Final albums

1979 sees the release of Gaetano's fifth studio album, Resta vile maschio, dove vai? [it] and his first with RCA. Rino took part in his first Festivalbar and then, in October, he attended the Discoestate in Rieti. On this occasion, in protest at having to sing along to playback, when the music starts, instead of pretending to sing, he decides to act indifferent and smokes a cigarette.

Also in 1979, during a concert on the beach in Capocotta (in fact also mentioned in the lyrics), before singing Nuntereggae più, Gaetano is said: "There's someone who wants to put a gag on me! I do not fear them! They will not succeed! I feel that, in the future, my songs will be sung by future generations, that, thanks to mass communication, they will understand what I mean tonight! They will understand and open their eyes, rather than having them full of salt! And you wonder what happened on the beach Capocotta." Gaetano was referring to the murder of Wilma Montesi.

In 1980, he recorded his final album E io ci sto [it] noted for its serious tone and rock sound. In 1981, RCA organised a tour, from which the live Q Concert [it] album was created. In 1981, he also played the role of the Fox from Pinocchio in a movie directed by Carmelo Bene and filmed in Rome.


On 31 May 1981 Gaetano made his last appearance on TV singing E io ci sto.

The career and life of Gaetano were interrupted on 2 June 1981, at the age of thirty, as a result of a car accident. He had already been in a traffic accident earlier that year on 8 January, when a Jeep had driven the wrong way along the road and pushed Gaetano's Volvo against the guardrail: the singer was unharmed while his car was completely destroyed.

Gaetano had finally decided to buy a new Volvo 343 in metallic gray. On 2 June, at about 3 am, Rino was returning home alone in his car. At 3.55 am, while along Rome's Via Nomentana, at the intersection of Viale XXI Aprile, he was in collision with a van. The front and right side of the Volvo were destroyed. When help arrived, Rino was already in a coma and at the hospital, an x-ray showed a fracture at the base of the skull, various wounds to the forehead, a fractured right molar and a suspected fracture of the sternum. However, the clinic did not have a department for cranial injuries and the doctor on duty, Dr. Novelli, tried in vain to contact another hospital with a cranial trauma department. He contacted by phone St. John, St. Camillus, the CTO of Garbatella, the Policlinico Gemelli and San Filippo Neri, but could not get any assistance. At 6 am, Rino Gaetano died. There was a great deal of controversy about this accident, because of the failure of any of the contacted hospitals to help Gaetano and thus, an investigation was launched.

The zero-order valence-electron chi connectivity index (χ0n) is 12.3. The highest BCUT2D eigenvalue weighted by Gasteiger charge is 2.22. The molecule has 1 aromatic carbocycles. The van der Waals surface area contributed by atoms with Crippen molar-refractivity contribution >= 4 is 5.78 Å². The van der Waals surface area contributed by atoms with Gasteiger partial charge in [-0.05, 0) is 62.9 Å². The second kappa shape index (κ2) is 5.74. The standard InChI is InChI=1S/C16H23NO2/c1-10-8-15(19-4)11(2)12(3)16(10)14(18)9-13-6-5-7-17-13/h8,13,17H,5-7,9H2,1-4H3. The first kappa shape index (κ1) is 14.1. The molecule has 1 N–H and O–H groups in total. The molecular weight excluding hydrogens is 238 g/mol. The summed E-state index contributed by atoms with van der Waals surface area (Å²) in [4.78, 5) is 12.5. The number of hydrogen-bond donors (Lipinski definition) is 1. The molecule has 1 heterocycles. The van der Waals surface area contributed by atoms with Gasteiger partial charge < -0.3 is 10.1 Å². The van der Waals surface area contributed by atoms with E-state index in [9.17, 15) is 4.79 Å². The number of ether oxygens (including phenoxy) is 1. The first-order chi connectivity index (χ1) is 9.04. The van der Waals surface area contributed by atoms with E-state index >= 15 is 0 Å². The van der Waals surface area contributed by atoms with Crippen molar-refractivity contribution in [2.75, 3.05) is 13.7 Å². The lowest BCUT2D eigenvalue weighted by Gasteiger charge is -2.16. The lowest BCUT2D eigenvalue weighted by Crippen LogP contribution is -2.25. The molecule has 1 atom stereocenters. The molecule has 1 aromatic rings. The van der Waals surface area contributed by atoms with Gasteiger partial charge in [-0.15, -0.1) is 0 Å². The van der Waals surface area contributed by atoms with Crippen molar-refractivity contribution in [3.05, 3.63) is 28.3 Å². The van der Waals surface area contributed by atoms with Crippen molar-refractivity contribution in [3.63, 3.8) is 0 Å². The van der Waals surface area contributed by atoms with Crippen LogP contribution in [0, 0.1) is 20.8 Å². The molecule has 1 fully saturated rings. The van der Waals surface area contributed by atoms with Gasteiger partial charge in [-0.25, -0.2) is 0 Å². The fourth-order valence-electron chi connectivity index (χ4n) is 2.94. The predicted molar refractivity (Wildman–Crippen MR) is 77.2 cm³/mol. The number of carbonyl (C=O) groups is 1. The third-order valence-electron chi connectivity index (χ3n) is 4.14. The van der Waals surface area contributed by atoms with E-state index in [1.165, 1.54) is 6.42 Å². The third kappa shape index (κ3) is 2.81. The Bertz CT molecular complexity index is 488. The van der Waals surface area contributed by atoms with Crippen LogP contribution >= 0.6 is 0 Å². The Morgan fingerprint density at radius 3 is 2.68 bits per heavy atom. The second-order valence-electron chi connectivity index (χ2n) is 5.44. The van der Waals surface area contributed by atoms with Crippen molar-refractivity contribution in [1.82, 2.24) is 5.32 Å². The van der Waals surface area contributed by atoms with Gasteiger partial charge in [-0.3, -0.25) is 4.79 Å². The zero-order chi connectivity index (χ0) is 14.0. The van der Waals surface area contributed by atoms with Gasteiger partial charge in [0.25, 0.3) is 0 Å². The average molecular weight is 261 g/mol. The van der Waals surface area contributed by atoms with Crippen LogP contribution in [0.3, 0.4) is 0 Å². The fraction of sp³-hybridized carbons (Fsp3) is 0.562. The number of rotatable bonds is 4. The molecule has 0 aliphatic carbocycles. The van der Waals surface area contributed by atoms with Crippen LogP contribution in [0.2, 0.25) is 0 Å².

On 4 June his funeral was held in the Church of the Sacred Heart of Jesus, in which Gaetano had planned to get married. His funeral was a big event, attended by many relatives, friends, members of the music industry, RCA executives and fans. Initially he was buried in the small cemetery of Mentana, but on 17 October his body was transferred to the Verano cemetery, where it remains.

In recent years, the lyrics of the unpublished song "La ballata di Renzo" (The Ballad of Renzo) has drawn a lot of attention – a song written by Rino more than ten years before his death. This song tells the story of a boy named Renzo, who died under similar circumstances. Renzo is hit by a car and dies after being rejected by many hospitals in Rome for lack of space, while his friends are at the bar. The song even references three of the hospitals that refused to treat Gaetano on 2 June 1981 due to lack of beds: General Hospital, San Giovanni and San Camillo. This is a topic of popular discussion. Gaetano's death was discussed on 27 November 2007 in a short radio program broadcast on Radio DeeJay by Carlo Lucarelli, who uses a writer-documentary narrative form to reconstruct unsolved crimes related to the world of music.

The first book on his life, also the first official biography, was published in 2001, 20 years after his death.


Studio albums

  • Ingresso libero [it] (1974)